Why should you (re-)cut the stems?
There are 3 main reasons for cutting the stem:
- After the grower has cut the flower from its mother plant or the roots, the stem wound immediately begins to heal itself, much like a wound on our skin. The cut off flower stem protects itself against infections and drying out through the cutting wound by sealing it. This means that when cut flowers are put into a container or vase solution, the water absorption is greatly decreased or even completely stopped, resulting a premature demise of the entire flower.
- Wounds on the stem bark are an excellent food source for micro-organisms. Micro-organisms only grow if they have something to feed on in the container or vase. Large amounts can cause loss of quality in some cut flowers, because they can partially plug the bottom of the stem. This is one of the main reasons to cut off a piece of the stem after a ‘dry’ period and it also prevents contamination of the container or vase.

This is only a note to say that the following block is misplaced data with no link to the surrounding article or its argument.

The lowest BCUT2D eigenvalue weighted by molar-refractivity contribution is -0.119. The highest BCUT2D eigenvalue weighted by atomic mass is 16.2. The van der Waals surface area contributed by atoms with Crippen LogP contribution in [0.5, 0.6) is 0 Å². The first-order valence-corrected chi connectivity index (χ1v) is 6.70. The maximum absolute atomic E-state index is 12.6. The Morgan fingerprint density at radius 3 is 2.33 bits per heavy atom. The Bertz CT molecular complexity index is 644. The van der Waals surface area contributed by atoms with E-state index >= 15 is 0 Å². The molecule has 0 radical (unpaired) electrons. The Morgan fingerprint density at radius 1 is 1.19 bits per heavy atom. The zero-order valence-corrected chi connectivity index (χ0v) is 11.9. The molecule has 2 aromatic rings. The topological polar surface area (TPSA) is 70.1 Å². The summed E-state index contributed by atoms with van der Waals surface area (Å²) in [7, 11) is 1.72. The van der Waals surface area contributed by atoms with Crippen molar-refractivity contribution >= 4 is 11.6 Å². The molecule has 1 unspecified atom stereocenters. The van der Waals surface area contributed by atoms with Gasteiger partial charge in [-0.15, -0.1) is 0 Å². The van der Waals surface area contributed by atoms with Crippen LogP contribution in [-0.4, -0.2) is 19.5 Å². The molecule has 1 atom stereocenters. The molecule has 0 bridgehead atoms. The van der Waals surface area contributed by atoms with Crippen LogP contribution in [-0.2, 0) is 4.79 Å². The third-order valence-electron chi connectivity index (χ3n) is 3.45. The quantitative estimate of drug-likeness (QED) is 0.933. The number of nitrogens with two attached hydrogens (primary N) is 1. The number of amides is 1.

- Contaminated and organic materials plug up the cut surface, just like air bubbles in a dried out stem-end. This also causes the premature wilting of the cut flowers. By cutting the bottom of the stem (by at least 2-5 cm) these blockages are removed.
If cut flowers have been dry for more than 30 minutes e.g. on their journey from wholesaler to shop, or shop to home, or simply the vase has become empty, cut off 2-5cm before placing them in a container or vase. This applies to all phases of the flower’s life. Working in a clean environment, removing contamination and avoiding stem damage all help to prevent waste, save money and ensure normal flower development as well as a satisfied customer!